Nigeria reestablished itself as a democracy in May 1999 after decades of military rule and sectarian violence; however, despite some advances for Nigerian citizens, human rights abuses are rampant, and victims lack access to systems for rectifying these injustices. Twelve states have adopted a strict shar'ia morality code, which allows for amputation, flogging, and even stoning for certain crimes, such as adultery, theft, and homosexuality. Vigilante groups, or hisbah, regularly arrest residents for petty crimes and violations of the code and subject them to severe and inhumane punishment without due process under the law.
After a decade of work in southern Nigeria, Global Rights has recently expanded into the underserved northern states where we are strengthening the capacity of nascent NGOs and activists to address growing human rights violations and increase access to justice for the poor and marginalized, with a focus on women.
With competing legal paradigms in northern Nigeria—the constitution and common law, Shari’a, and the traditional courts administered by local emirs—understanding one’s legal rights and seeking redress in the courts is a particularly complex and difficult process. To help remedy this, Global Rights is working to introduce a tailored paralegal training and court accompaniment program to facilitate access to justice in northern Nigeria for poor and marginalized women seeking redress for legal problems.
Global Rights is also building the capacity of human rights activists throughout the country to monitor, report, and respond to human rights violations against LGBTI individuals and communities, as well as joining in local advocacy efforts by civil society to challenge discriminatory legislation or to mitigate its impacts. Our long-term, in-country presence and deep connections to civil society allow us to play a pivotal role in connecting LGBTI and sexual rights activists to the human rights mainstream—critical in a country where discrimination against LGBTI individuals is deep-seated and widespread.
We also recently developed a pilot project focused on the extraction of natural resources in the northern Nigerian state of Zamfara. There, unregulated artisanal mining by members of the local population has led to the deaths of over 300 children and young adults due to acute lead poisoning.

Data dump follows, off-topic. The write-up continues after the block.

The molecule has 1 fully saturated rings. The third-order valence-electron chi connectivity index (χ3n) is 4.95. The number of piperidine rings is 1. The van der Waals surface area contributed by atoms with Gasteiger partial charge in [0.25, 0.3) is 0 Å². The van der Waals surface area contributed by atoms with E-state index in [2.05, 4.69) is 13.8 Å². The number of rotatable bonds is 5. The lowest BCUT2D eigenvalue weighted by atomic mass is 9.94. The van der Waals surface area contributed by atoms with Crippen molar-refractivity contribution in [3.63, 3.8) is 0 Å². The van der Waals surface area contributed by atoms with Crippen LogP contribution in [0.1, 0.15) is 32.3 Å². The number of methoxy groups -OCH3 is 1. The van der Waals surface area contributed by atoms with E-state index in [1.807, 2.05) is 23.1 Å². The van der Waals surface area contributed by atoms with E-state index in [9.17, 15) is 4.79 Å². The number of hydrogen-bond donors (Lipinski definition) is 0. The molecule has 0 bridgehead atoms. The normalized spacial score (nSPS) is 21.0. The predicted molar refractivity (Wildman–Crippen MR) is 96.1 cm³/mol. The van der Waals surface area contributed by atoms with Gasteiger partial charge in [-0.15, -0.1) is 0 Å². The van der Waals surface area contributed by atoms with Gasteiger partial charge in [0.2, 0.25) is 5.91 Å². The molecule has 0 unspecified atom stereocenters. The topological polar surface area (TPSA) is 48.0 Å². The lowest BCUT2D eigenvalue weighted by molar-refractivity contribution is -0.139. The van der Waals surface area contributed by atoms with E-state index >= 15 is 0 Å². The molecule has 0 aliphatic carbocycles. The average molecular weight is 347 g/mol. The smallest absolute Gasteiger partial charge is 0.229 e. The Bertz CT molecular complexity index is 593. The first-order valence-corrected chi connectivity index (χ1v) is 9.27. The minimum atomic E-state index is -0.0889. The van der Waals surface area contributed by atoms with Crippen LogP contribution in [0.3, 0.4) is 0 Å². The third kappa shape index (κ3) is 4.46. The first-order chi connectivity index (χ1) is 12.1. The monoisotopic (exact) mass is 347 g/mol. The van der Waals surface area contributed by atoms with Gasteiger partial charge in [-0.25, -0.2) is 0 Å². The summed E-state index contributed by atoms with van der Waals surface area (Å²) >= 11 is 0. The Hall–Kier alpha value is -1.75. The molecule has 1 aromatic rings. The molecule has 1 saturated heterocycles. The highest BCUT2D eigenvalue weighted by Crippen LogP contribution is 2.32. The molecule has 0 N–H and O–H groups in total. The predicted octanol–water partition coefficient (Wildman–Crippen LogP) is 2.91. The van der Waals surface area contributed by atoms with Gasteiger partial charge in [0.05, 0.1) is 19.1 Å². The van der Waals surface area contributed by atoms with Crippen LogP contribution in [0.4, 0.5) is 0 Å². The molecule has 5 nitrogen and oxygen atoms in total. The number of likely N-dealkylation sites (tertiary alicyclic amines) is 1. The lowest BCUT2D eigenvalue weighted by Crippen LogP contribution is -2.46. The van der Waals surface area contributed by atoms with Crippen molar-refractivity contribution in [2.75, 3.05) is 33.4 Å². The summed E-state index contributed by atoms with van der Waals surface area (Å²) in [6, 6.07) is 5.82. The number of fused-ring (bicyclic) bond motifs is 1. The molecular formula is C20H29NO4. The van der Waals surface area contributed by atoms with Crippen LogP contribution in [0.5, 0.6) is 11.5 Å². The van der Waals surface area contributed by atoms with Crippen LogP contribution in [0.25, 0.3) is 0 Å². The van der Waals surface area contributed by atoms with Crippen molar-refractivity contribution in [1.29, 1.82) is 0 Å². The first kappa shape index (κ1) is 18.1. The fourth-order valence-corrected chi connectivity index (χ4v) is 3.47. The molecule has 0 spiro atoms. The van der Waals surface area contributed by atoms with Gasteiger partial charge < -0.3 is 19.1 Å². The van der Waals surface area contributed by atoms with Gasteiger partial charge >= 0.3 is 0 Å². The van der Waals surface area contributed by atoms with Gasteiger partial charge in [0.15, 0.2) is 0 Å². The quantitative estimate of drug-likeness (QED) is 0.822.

Through awareness-raising and monitoring and documentation trainings, we are developing and executing an advocacy campaign to engage government at all levels to demand transparency and accountability for the protection of their rights.
We are also helping community-based organizations work with appropriate government officials and local actors to strengthen the implementation of laws to end unregulated extraction that violate people’s rights.
Legal Empowerment in Under-Resourced Regions: Lessons Learned from Global Rights' Community-Based Paralegal Services in Nigeria and Uganda English
Facilitator Manual for Paralegal Training in Northern Nigeria English (English only)
NEWS & EVENTS
Global Rights Holds Workshop for Nigeria National Human Rights Commission »
In the News: Global Rights' Strategic Litigation Workshop in Nigeria featured in Daily Independent »
In the News: Global Rights' Nigeria Country Director interviewed on Africa Independent Television about our work in Zamfara, Nigeria »
News Release: Global Rights Holds Regional Workshop on Strategic Litigation »
Video: Meet our partner, the Isa Wali Empowerment Initiative »
Photos: Our partner, the Isa Wali Empowerment Initiative, conducts paralegal training in Kano State, Nigeria »
Photo of the Week: Zamfara, Nigeria »
On the Blog: Sleeping Better at Night »
On the Blog: "Will Global Rights Teach Us?" »
IMPACT IN THE FIELD
Learn about the work that Global Rights’ partners are doing on the ground with the help of our training and technical assistance »